Coda File System

Re: cfs flushcache .. what to use to flush venus contents to server?

From: Jan Harkes <>
Date: Thu, 25 Jan 2001 15:18:49 -0500
On Thu, Jan 25, 2001 at 02:58:10PM -0500, Brad Clements wrote:
> I created a new replicated volume, mounted it, and have written about 15 
> large files to a subdir on that volume from client B
> on client A I can see the files, but they all have 0 length (client A is the 
> scm) on client C, same problem

Ok the CREATE operations went through, but the STORE operations did not.

> cfs lv <dir> on client B shows current blocks used 15, but it should be 
> much more.

Does it show anything about CML entries pending for reintegration in the
cfs lv output?

> still it seems that all my data is in B's cache and hasn't been written 
> back to the server.

If the client is write-disconnected, make sure you have tokens and try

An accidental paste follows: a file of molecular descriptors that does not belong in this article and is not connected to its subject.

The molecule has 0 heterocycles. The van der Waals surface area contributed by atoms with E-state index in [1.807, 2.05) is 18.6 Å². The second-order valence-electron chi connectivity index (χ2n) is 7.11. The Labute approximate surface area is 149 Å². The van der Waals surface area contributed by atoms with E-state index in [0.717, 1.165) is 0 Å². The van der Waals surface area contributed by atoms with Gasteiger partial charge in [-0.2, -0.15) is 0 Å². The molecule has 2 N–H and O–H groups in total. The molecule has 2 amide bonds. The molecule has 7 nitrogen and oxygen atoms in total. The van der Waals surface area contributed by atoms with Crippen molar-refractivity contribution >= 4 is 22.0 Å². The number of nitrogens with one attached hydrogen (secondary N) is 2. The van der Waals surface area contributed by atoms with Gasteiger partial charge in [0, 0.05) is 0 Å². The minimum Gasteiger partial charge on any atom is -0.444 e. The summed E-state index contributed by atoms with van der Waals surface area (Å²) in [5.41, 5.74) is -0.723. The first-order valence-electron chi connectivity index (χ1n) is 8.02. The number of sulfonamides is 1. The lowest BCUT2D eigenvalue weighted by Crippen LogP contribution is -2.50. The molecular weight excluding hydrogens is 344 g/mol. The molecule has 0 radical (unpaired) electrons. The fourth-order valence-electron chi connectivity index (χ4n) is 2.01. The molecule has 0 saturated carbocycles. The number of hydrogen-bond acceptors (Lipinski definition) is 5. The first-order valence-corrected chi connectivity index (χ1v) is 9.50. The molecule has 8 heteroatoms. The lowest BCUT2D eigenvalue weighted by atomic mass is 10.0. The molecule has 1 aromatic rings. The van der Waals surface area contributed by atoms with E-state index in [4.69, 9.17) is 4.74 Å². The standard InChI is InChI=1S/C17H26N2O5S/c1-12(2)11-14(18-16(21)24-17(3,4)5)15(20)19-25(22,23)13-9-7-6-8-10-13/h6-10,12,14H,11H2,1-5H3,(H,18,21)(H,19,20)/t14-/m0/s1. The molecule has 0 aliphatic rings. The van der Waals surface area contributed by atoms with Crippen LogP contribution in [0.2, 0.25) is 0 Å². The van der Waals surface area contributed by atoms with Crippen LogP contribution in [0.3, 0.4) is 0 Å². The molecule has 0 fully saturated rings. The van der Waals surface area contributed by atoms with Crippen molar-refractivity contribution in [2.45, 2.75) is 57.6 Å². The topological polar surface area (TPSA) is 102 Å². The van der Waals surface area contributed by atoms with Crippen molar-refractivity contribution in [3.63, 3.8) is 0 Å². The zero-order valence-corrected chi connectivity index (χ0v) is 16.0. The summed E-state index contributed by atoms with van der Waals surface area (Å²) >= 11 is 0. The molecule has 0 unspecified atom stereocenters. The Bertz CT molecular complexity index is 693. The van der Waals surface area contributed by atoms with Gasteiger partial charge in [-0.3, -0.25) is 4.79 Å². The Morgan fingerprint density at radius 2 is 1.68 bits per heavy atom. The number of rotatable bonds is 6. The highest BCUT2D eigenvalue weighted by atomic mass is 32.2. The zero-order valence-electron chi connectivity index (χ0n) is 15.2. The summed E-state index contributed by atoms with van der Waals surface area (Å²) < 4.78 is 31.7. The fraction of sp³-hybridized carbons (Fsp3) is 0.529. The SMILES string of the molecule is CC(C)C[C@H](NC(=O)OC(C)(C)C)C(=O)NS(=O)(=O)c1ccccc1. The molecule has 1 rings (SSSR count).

cfs fr <dir>	(aka. forcereintegrate)

> Also, cfs lv says "write-back disabled"

That is writeback-caching, an extension to write-disconnected operation.

> cfs dasr, cfs easr, cfs wd, cfs wr, cfs wbstart, wb stop and wbauto??

dasr/easr - Disable/Enable Application specific resolver execution.
    Not really useful without a fully functioning helper application
    (AdviceMonitor is broken, it's replacement the sidekick is under

wd/wr - Force writedisconnected operation, or attempt to go back to
    fully connected operation.

fr - Force all logged operations back to the server.

wbstart/wbstop/wbauto - All related to the writeback-caching extension.

> cfs wb or cfs wbstart gives "resource not available"

Because all newly created volumes have a flag that disables writeback
caching. This code is still very fresh, and doesn't really work nicely
when several clients are hoarding the same files and have wb-caching
enabled. Writeback caching is similar to but not the same as
write-disconnected operation.

> Also I'm seeing a lot of Cache Overflow on the B client . this is before 
> writing data to the volume, I was just reading from another volume..

That is unusual, a client should refuse to get anything that would
exceed available cache-space. Cache Overflows are normally associated
with writing, the client only "realizes" how big a file as after it is
closed, and at that point it might be bigger than the cachesize or quota
would allow.

Received on 2001-01-25 15:18:56